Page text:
The zebra stripes along his jaw
Swelling to maculate giraffe.
The circles of the stormy moon
Slide westward toward the River Plate,
Death and the Raven drift above
And Sweeney guards the hornèd gate.
Gloomy Orion and the Dog
Are veiled; and hushed the shrunken seas;
The person in the Spanish cape
Tries to sit on Sweeney’s knees
Slips and pulls the table cloth
Overturns a coffee-cup,
Reorganized upon the floor
She yawns and draws a stocking up;
The silent man in mocha brown
Sprawls at the window-sill and gapes;
The waiter brings in oranges
Bananas figs and hothouse grapes;
The silent vertebrate in brown
Contracts and concentrates, withdraws;
Rachel née Rabinovitch
Tears at the grapes with murderous paws;
She and the lady in the cape
Are suspect, thought to be in league;
Therefore the man with heavy eyes
Declines the gambit, shows fatigue,
Leaves the room and reappears
Outside the window, leaning in,
Branches of wisteria
Circumscribe a golden grin;
The host with someone indistinct
Converses at the door apart,
The nightingales are singing near
The Convent of the Sacred Heart,
And sang within the bloody wood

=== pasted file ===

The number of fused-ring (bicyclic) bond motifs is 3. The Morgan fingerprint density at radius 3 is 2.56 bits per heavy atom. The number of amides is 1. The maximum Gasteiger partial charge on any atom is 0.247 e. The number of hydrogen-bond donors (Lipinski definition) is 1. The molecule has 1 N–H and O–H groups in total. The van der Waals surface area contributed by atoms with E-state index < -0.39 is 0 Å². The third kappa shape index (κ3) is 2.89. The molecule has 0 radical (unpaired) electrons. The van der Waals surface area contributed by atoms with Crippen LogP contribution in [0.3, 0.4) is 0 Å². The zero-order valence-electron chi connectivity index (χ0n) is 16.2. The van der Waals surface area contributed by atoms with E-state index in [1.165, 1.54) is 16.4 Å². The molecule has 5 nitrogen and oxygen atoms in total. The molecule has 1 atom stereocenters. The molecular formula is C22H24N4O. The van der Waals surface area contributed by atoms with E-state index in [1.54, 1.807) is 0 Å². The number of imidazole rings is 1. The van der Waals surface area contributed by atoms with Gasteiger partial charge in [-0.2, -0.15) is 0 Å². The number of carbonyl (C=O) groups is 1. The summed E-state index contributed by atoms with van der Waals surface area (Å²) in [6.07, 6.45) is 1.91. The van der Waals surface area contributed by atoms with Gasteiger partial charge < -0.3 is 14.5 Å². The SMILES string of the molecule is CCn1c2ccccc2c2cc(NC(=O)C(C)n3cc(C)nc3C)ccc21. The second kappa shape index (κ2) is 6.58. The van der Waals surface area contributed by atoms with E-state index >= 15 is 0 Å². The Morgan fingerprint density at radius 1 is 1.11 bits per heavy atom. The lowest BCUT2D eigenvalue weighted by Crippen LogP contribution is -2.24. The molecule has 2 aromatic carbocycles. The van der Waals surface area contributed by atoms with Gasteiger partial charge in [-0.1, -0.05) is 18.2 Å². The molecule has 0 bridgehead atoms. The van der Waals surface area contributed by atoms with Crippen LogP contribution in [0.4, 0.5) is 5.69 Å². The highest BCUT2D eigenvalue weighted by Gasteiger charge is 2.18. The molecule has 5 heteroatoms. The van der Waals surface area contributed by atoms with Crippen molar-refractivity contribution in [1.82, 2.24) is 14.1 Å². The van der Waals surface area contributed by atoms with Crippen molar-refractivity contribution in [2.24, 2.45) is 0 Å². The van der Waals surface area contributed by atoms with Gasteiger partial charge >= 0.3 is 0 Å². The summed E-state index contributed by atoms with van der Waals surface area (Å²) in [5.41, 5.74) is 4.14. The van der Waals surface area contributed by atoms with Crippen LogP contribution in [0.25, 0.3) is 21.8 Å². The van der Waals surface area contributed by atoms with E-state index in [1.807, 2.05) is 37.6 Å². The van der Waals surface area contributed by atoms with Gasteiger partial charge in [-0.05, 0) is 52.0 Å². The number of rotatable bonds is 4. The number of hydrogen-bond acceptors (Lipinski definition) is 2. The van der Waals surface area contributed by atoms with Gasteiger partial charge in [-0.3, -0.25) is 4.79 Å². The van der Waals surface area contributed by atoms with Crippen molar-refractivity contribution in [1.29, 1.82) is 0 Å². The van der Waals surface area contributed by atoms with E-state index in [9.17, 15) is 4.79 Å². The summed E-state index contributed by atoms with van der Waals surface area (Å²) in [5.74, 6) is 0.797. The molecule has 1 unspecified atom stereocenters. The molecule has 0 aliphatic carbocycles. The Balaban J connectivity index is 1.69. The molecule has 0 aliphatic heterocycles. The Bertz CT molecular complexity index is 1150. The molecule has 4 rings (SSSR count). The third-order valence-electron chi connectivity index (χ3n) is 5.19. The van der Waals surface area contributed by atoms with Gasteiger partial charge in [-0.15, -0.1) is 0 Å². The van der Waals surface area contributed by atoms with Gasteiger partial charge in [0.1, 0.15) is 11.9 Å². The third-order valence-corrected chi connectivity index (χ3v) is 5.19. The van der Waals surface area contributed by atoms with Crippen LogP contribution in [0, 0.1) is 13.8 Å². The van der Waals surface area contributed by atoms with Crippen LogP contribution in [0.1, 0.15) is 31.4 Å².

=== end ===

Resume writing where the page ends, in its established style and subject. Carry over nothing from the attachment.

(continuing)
When Agamemnon cried aloud,
And let their liquid droppings fall
To stain the stiff dishonoured shroud.
Harold Brodkey talks Tennessee Williams—and other St. Louis writers—in his interview with The Paris Review—
You grew up in St. Louis, which has a reputation for spawning writers—Eliot, Inge, Williams, Burroughs . . .
People in St. Louis talked, oddly enough, like simpler Eliots, inhibited William Burroughses, and shy Tennessee Williamses. Williams and I had the same high school English teacher.
Did she say Williams was a pretty good student?
She said he was a horrible person. I found his name carved into the wooden desk where I sat. Tennessee Williams was the obverse of Eliot, and at the same time was like him. When I was at Harvard I’d get drunk and I’d recite Eliot and I’d sound like a character in Williams. I don’t think I honestly ever saw a Williams play, or reacted to one as a member of the audience because I identify so with the background out of which the work comes. All of the writers from St. Louis have a vaguely similar dependence on metaphor . . . Burroughs, Fred Seidel . . .
I do think, seriously but without much study, that the influence of Eliot, and the influence of Eliot’s becoming famous, did affect people like Williams and William Inge. I knew Inge in New York at the Actors’ Studio. Tennessee Williams and I used to swim at the West Side Y together but we never spoke to each other.
Did you ever clap as he walked by, cheer for him?
No. At bottom there’s a dishonesty in artists.